Sunday, March 12, 2006

Nokia opens handset unit in Indian market reports on Nokia formally opening "its first Indian handset factory on Saturday in a bid to increase its stranglehold on the world's fastest growing wireless services market." According to the article, "Ultra low cost phones -- less than 2,000 rupees ($50) -- are fuelling demand in cost-sensitive India, where more than 4 million new users are entering the 85.4 million strong wireless sector each month."

Nokia "plans to invest about $150 million in the plant" and "its two suppliers, Aspocomp group and Perlos Corp., will invest $70 million and $12 million respectively to set up a printed circuit board facility and a mechanics factory."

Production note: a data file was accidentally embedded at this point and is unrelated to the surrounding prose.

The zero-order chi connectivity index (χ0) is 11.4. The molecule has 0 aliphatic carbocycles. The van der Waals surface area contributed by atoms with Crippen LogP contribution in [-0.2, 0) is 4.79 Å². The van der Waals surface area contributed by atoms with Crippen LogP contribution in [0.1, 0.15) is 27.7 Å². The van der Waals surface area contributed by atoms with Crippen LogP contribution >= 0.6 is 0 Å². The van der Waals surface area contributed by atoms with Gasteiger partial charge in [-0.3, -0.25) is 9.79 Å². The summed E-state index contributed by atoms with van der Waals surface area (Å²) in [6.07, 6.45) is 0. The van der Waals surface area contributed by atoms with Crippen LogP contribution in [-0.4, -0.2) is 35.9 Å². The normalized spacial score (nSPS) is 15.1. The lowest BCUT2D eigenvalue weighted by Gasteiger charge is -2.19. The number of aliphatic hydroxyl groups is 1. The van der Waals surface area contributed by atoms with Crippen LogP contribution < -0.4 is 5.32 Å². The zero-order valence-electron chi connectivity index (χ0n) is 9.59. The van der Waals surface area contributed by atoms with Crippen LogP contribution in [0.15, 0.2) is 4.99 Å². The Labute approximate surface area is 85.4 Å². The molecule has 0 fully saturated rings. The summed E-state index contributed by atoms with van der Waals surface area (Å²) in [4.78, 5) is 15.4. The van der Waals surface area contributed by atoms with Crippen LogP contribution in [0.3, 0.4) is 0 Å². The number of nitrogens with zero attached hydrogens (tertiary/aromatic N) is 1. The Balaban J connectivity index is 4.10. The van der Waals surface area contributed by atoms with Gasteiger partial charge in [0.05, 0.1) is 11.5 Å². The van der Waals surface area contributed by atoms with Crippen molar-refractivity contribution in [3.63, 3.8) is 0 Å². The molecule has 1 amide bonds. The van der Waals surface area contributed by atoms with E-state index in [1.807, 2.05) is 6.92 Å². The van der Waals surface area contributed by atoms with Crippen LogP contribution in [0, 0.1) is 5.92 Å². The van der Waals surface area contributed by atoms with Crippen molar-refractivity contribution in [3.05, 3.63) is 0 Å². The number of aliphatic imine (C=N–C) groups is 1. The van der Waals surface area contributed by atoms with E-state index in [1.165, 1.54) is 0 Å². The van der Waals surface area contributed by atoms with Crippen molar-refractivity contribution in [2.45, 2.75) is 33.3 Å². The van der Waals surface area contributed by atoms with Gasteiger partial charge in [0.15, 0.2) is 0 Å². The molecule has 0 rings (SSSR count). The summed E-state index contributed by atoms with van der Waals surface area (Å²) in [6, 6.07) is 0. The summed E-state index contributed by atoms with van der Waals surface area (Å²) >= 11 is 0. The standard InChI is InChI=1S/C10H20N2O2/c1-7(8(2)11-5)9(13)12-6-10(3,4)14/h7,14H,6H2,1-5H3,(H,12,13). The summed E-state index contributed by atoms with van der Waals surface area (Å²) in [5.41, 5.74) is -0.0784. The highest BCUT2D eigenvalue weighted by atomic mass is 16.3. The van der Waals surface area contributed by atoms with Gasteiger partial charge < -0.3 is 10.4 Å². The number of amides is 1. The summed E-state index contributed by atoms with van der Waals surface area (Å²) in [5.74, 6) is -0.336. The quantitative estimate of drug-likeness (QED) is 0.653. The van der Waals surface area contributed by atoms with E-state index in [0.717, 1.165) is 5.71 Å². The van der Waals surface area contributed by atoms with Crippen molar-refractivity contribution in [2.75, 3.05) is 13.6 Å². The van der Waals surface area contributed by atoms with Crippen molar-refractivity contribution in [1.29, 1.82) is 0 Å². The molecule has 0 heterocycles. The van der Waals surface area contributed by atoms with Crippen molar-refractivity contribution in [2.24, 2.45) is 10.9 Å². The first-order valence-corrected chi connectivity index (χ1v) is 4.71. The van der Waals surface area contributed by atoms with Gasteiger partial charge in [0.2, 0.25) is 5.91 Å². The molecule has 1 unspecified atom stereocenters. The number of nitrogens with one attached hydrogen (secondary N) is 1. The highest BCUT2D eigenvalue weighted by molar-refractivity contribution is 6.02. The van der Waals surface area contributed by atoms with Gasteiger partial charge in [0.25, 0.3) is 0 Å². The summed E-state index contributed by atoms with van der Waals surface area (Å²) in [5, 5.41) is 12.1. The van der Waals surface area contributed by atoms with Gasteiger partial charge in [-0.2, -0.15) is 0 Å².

Currently, Nokia, which owns more than half the market, competes with Samsung, LG and Motorola "in the cut-throat 107 billion rupees ($2.4 billion) handset market. iSuppli predicts the "size to more than double to $5.8 billion by 2010. The market depends almost exclusively on imports."

Sara Harris at Strategy Analytics said, "This plant will help Nokia consolidate its hold on the market."

Kobita Desai at Gartner added, "Demand for ultra low tier phones will scale up as networks expand into semi-urban and rural locations. However, handset vendors will need to focus on setting up robust and pervasive distribution channel networks. The role of the operator will increase in importance in the handset distribution map."